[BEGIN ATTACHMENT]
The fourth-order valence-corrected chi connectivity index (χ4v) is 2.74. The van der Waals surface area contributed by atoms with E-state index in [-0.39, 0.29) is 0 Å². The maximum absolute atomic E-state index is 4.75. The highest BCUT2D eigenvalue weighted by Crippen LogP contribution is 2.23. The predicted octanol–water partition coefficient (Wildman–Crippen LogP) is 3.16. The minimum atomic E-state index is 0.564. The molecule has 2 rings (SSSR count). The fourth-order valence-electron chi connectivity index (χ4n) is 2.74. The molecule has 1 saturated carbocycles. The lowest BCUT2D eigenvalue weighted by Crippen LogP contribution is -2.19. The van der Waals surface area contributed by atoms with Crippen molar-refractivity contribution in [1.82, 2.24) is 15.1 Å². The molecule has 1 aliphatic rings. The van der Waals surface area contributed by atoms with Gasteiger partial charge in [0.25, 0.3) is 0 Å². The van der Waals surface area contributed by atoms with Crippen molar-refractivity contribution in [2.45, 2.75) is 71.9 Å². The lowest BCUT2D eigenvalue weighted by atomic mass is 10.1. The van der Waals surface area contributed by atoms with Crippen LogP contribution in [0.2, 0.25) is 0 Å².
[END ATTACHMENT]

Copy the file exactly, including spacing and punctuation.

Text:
The fourth-order valence-corrected chi connectivity index (χ4v) is 2.74. The van der Waals surface area contributed by atoms with E-state index in [-0.39, 0.29) is 0 Å². The maximum absolute atomic E-state index is 4.75. The highest BCUT2D eigenvalue weighted by Crippen LogP contribution is 2.23. The predicted octanol–water partition coefficient (Wildman–Crippen LogP) is 3.16. The minimum atomic E-state index is 0.564. The molecule has 2 rings (SSSR count). The fourth-order valence-electron chi connectivity index (χ4n) is 2.74. The molecule has 1 saturated carbocycles. The lowest BCUT2D eigenvalue weighted by Crippen LogP contribution is -2.19. The van der Waals surface area contributed by atoms with Crippen molar-refractivity contribution in [1.82, 2.24) is 15.1 Å². The molecule has 1 aliphatic rings. The van der Waals surface area contributed by atoms with Gasteiger partial charge in [0.25, 0.3) is 0 Å². The van der Waals surface area contributed by atoms with Crippen molar-refractivity contribution in [2.45, 2.75) is 71.9 Å². The lowest BCUT2D eigenvalue weighted by atomic mass is 10.1. The van der Waals surface area contributed by atoms with Crippen LogP contribution in [0.2, 0.25) is 0 Å².